Figure  7.
Figure 7.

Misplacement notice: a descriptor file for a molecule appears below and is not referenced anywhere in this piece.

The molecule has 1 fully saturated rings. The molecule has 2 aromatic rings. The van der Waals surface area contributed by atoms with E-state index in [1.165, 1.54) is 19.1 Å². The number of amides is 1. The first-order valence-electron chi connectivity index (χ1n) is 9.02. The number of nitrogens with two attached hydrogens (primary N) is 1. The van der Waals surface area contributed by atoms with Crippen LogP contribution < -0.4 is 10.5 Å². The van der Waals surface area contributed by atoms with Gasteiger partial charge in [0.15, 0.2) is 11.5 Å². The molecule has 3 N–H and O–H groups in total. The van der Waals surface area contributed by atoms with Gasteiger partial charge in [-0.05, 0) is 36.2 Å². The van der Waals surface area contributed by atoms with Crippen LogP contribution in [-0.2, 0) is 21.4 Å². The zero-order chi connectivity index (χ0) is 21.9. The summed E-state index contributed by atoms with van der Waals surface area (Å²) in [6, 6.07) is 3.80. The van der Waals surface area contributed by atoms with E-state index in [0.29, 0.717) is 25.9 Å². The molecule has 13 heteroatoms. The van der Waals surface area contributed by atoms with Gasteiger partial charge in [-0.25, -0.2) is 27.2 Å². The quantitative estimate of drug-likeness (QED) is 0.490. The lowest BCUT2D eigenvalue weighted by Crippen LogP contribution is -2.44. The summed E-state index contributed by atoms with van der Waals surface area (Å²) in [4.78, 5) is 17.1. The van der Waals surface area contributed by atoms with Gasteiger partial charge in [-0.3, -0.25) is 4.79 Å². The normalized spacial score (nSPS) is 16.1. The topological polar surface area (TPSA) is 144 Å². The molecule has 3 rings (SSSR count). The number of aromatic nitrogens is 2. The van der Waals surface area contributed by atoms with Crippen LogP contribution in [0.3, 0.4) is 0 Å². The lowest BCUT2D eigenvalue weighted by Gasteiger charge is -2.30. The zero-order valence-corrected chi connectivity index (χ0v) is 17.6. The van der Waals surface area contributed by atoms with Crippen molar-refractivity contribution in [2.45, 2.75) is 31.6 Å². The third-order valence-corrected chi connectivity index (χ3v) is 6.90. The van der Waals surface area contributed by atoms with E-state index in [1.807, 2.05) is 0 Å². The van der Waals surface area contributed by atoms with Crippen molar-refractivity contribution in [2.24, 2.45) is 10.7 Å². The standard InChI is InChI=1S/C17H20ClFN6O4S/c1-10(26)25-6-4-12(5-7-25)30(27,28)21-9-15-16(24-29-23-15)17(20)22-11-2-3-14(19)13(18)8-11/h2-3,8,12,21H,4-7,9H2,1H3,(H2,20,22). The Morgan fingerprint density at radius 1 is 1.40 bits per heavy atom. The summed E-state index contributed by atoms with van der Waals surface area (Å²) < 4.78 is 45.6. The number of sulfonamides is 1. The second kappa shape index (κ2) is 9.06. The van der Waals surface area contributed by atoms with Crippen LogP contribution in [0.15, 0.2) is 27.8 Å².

Facial features of PLS. A–J, Patients with the common duplication. A, Patient 2555, at age 22 mo. B, Patient 2306, at age 33 mo. C, Patient 2167, at age 3 years 3 mo. D, Patient 1671, at age 3 years 9 mo. E, Patient 1579, at age 4 years 2 mo. F, Patient 2414, at age 9 years 6 mo. G, Patient 1006, at age 14 years 2 mo. H, Patient 1618, at age 14 years 6 mo. I, Patient 990, at age 16 years 1 mo. J, Patient 1913, at age 13 years. Shared features include a broad forehead, gentle down-slant of the palpebral fissures, and relatively long nasal tip. Younger patients have a triangular face with prominence to the angle of the jaw and micrognathia. A more oval-shaped face and larger chin is seen in older individuals. Patients 1579 (E) and 1913 (J) were microcephalic and hyperteloric. Patient 1913 has more pronounced facial dysmorphisms, including down-slanting palpebral fissures, low-set and posteriorly rotated ears, and broad mouth. An interesting feature shared by most patients is an asymmetric smile that is seen in multiple photographs taken of each patient in the GCRC and in photographs shared by their parents. K, Patient 2543, who harbors a small (∼1.3-Mb) duplication, at age 8 years and 1 mo. L, Patient 2211, who harbors a large (8.2-Mb) duplication, at age 4 years and 10 mo. Physical features seen in these patients are very similar to those of patients with the common duplication.